Saturday, October 25, 2014

Bibb’s elder, disabled abuse unit a voice for the ‘silent victims’

In fall 2013, then-95-year-old Ella Mae Potts’ bank account was overdrawn, and there was no money to buy groceries or pay bills.

Her granddaughter, 50-year-old Martha Gail Baker, was her primary caregiver.

An investigation later showed that Baker had been forging some of Potts’ checks and forcing her to sign others to steal more than $1,685, according to police records.

Baker’s case is one of about two dozen routed through the Bibb County District Attorney’s Office’s Elder and Disabled Abuse Unit since the unit formed last year.

Prior to last May, the office had handled three elder abuse cases dating back to 2005, said Will Johnson, the prosecutor assigned to the new unit.

Adult Protective Services is Georgia’s agency that investigates abuse to people aged 65 and up or disabled people over 18 who don’t live in long-term care facilities.

The agency’s director, Barbara Pastirik, said Adult Protective Services’ partnership with prosecutors across the state is very important.

“We aspire not just to uncover the abuse and stop it from happening but also to hold people accountable,” she said. “It takes the team.”

District Attorney David Cooke established the special prosecuting unit in May 2013 after taking note of the referrals his office received relating to elder abuse and the increasing elderly population. He saw a need for a specialist.

Bibb County’s program is one of two in the state, Cooke said last week.

“As our population ages, protecting the elderly is one of the best things we can do to protect our families,” he said.

Johnson said Bibb County’s unit is patterned after the other unit in the state that’s located at the De- Kalb County District Attorney’s Office.

DeKalb’s unit was launched about five years ago after its leader, assistant district attorney Jeanne Canavan, prosecuted a group of telemarketers who called 10,000 seniors and tricked them into disclosing their Social Security and bank account numbers.

Listening to recordings of the calls, Canavan said it made her “blood boil.”

Her unit started with only two people but has grown to have three attorneys and support staff.

They’ve handled 157 cases, mostly involving financial exploitation or neglect. Physical abuse cases are handled by other prosecutors, Canavan said.

In Bibb County, all forms of abuse on an elderly or disabled person -- including physical abuse -- are handled by Johnson’s unit.

People found guilty can be sentenced to up to 20 years.

Punishments vary.

In Baker’s case, she was sentenced to 15 years on probation and to complete a residential substance abuse treatment center program after she pleaded guilty to one count of exploitation of an elder person, according to Bibb County Superior Court records.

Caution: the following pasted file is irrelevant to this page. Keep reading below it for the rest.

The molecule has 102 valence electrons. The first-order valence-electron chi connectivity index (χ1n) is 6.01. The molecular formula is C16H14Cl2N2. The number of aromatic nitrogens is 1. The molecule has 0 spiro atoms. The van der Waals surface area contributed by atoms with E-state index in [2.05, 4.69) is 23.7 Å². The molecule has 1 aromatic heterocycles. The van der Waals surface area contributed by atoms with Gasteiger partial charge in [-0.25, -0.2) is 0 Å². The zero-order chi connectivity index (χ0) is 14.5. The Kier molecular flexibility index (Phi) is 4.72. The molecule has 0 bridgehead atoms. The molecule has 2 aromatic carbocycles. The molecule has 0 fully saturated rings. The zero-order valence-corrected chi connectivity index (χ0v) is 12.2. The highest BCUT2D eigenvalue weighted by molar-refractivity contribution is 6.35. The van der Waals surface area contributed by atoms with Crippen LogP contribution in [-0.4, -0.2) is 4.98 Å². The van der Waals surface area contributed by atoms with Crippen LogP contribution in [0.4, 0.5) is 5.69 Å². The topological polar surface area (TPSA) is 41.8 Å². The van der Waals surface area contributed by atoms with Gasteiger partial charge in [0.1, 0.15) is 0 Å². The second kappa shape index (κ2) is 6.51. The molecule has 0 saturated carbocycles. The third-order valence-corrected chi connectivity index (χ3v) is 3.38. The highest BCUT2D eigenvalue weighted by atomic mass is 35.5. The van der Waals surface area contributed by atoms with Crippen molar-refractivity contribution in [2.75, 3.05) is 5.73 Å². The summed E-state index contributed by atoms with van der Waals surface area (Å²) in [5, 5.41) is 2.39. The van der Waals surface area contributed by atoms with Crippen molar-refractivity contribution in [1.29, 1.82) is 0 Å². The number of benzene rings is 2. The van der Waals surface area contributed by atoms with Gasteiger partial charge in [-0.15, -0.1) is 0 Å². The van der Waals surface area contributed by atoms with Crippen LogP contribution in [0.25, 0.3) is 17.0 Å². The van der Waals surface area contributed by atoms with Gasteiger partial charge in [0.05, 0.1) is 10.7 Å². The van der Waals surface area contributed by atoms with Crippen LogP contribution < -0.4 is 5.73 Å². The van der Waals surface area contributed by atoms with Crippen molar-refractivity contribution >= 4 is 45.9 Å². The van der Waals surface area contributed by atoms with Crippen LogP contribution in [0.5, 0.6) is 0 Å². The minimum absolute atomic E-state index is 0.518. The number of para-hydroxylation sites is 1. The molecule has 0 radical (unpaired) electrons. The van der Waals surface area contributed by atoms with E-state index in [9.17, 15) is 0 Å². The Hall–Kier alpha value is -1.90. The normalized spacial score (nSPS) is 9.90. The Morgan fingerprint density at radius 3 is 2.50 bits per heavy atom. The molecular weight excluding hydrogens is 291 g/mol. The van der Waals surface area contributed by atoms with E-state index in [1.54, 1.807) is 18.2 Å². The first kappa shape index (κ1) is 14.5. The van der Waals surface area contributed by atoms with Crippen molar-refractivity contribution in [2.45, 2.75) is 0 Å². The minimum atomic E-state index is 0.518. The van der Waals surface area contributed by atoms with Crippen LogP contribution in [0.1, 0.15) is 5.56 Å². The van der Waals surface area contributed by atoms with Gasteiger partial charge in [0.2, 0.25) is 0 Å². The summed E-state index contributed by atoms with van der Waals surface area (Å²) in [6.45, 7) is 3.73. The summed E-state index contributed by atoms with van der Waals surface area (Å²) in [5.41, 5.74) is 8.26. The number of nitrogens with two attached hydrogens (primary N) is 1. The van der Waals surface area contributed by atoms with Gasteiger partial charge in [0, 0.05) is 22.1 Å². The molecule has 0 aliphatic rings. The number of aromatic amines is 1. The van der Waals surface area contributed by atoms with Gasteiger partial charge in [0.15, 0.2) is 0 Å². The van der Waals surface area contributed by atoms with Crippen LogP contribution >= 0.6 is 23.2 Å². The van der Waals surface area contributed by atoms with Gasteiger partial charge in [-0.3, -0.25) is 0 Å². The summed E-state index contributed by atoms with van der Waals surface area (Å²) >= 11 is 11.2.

Attempts to reach Baker were unsuccessful last week.

Johnson said his work on the unit has been rewarding, and it has made him more sensitive to how vulnerable some people can be.

In addition to prosecuting crimes, Johnson has become a clearinghouse for the elderly and disabled who don’t know who to call for information about food stamps, housing or other needs.

Sometimes people need help navigating the system, and “I can get them to people who can provide those services,” he said.

Johnson is part of a new Vulnerable Adult Justice Task Force launched Friday, which brings together representatives from Adult Protective Services, the Georgia Department of Behavioral Health and Developmental Disabilities, service providers, prosecutors and law enforcement to review how past cases were handled and how investigations and services provided can be improved.

Although the task force initially will only be reviewing Bibb County cases, Johnson said he hopes the group will expand to include Middle Georgia.

“Our elders and our disabled are our silent victims,” Johnson said.

Unlike crimes against children that get publicity, crimes against the elderly rarely are in the spotlight.

“I want to make sure that an elder or disabled person gets a voice and they get justice,” he said. “Just because you’re not a prominent victim doesn’t mean you’re not entitled to justice and to have a voice in the process.”

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Bibb’s elder, disabled abuse unit a voice for the ‘silent victims’

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1 comment:

Kay said...

I am so happy these new abuse units are being formed.